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General News of Friday, 24 January 2020


Today in 2015: ‘No reckless borrowing under NPP’ - Akufo-Addo charges

President Nana Addo Dankwa Akufo-Addo President Nana Addo Dankwa Akufo-Addo

President Akufo-Addo, prior to winning the 2016 elections, vowed to put a stop to reckless borrowing under his regime.

Nana Akufo-Addo said his government would work towards ensuring fiscal discipline and macroeconomic stability, strive to curb inflation as well bring down interest rates.

He was speaking at a roundtable discussion on the theme, “Developing Ghana – Policies for Prosperity" hosted by one of Britain’s leading think-tanks - the Royal Institute of International Affairs – at Chatham House in January 2015.

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New Patriotic Party (NPP) flagbearer for the 2016 general elections, Nana Addo Dankwa Akufo-Addo, has said an NPP government that he would lead would avoid reckless borrowing.

He said in London yesterday that if elected, his government would do well to move away from the high fiscal deficits and reckless borrowing that had characterized the John Mahama-led National Democratic Congress (NDC) government.

Trades and Industry Minister, Ekow Spio-Gabrah, on Wednesday noted that reckless borrowing by the government had pushed Ghana to seek financial bailout from the International Monitory Fund (IMF). “One of the challenges we’ve had as a country and one of the reasons why we are in discussions with the IMF is that for many years, we just chose to borrow and borrow just because there are many banks in the world which were ready to give you loans if you are credit worthy,” Spio told a conference in Accra.

The current NDC administration had pushed Ghana’s debt to about GH¢69.9 billion as at September 2014 – from GH¢9.5 billion in 2009, an increase of over 600%.

Nana Akufo-Addo was addressing one of Britain’s leading think-tanks - the Royal Institute of International Affairs – at Chatham House during a roundtable discussion on the theme, “Developing Ghana – Policies for Prosperity.”

Nana Addo, Ghana’s former Attorney-General and later Foreign Minister, was one of the few experienced African politicians who were invited to discuss democracy and governance as part of the UK’s 750th anniversary of first Westminster Parliament and 800 years since the sealing of the Magna Carta.

Nana Akufo-Addo said his government would ensure fiscal discipline and macroeconomic stability, strive to curb inflation and bring down interest rates.

Additionally, an NPP government, he said, would introduce a ‘deliberate’ policy measure to achieve financial inclusion by moving the majority of citizens from cash to electronic payments for transactions.

“We need a national database that identifies every citizen with an address,” the experienced politician said.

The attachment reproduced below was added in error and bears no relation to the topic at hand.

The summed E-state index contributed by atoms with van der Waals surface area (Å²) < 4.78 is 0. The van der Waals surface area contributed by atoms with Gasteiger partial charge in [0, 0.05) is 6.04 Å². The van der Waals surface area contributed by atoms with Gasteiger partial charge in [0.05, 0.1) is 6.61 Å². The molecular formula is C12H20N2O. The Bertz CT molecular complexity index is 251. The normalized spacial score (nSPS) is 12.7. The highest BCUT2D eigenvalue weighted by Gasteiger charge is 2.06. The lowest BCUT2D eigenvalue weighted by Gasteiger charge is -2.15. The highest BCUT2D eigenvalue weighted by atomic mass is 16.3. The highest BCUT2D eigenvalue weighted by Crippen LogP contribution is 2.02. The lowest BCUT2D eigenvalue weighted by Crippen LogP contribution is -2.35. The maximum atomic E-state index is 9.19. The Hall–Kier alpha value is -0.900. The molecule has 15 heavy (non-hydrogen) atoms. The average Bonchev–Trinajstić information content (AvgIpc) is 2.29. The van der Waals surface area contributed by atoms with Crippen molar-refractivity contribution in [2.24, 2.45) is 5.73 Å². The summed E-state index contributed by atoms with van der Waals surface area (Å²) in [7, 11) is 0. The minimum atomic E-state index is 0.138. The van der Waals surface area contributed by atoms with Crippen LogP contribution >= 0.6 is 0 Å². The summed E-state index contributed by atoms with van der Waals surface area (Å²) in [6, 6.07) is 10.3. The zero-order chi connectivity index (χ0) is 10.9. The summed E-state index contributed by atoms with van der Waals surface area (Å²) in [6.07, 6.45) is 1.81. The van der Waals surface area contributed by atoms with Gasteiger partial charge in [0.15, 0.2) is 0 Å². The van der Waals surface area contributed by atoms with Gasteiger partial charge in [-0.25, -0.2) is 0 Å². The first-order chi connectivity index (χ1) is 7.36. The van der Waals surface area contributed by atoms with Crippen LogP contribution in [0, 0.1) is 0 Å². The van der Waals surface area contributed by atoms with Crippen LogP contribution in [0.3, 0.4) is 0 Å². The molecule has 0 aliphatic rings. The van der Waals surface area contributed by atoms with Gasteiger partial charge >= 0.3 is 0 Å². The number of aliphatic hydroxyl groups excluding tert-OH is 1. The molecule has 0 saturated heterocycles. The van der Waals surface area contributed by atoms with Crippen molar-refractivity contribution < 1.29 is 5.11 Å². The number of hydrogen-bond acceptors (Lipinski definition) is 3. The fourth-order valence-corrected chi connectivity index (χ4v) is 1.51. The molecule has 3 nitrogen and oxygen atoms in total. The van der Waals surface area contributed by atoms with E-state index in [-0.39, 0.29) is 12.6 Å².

Nana Addo further said an NPP government would assist in what he termed the “formalization of the economy,” spread the tax burden and use up-to-date statistics for planning as well as increase savings in the financial system in a dramatic fashion.

He said he strongly believed Ghanaians were reposing their trust in him to lead them into prosperity as president.

“My own sense is that the Ghanaian people have come to trust me. Contrary to the propaganda, they know that I will not put my ambition and selfish interest before the well-being of the country,” he said.


“They (Ghanaians) know I have been sincere and consistent with what I believe we must do to bring about prosperity for everyone,” he said in response to a question by Dr. Alex Vines OBE, Head of the Africa Programme at the think-tank.

Explaining why he believed Ghanaians had reposed trust in him, Nana Akufo-Addo said, “When I go around the country, I sense this and it is like, after all let us give him a chance for him to show what he can do.”

He said that Ghanaians now have a clearer scale to measure the eight years of NDC administration against the NPP’s and was optimistic the people were becoming convinced that “we in the NPP can be trusted to better manage the economy and create the opportunities for prosperity.”

He reassured the invited gathering - composed of high-level business executives, diplomats and policy analysts - that his vision of ensuring “education for all” school-going children was going to be vigorously pursued when elected, saying “the value of having an educated population is more than the cost.”

The NPP flag-bearer said his administration would pay what he called ‘critical attention’ to technical education “in this critical phase of our development” with a “major emphasis on science and technology, which will feature heavily.”

He also lamented the current “governance arrangement” in Ghana where parliament, he observed, is seemingly subservient to the executive, calling for a greater oversight control over the executive in the use of public funds.

He said it was the duty of everyone in the position of authority to seek to help “raise rapidly the quality of life of the mass of our people.”

He also said there was a national consensus to enhance the integrity of the electoral system for 2016 and beyond and said the party he is leading would do its part to get a better and fairer election process.

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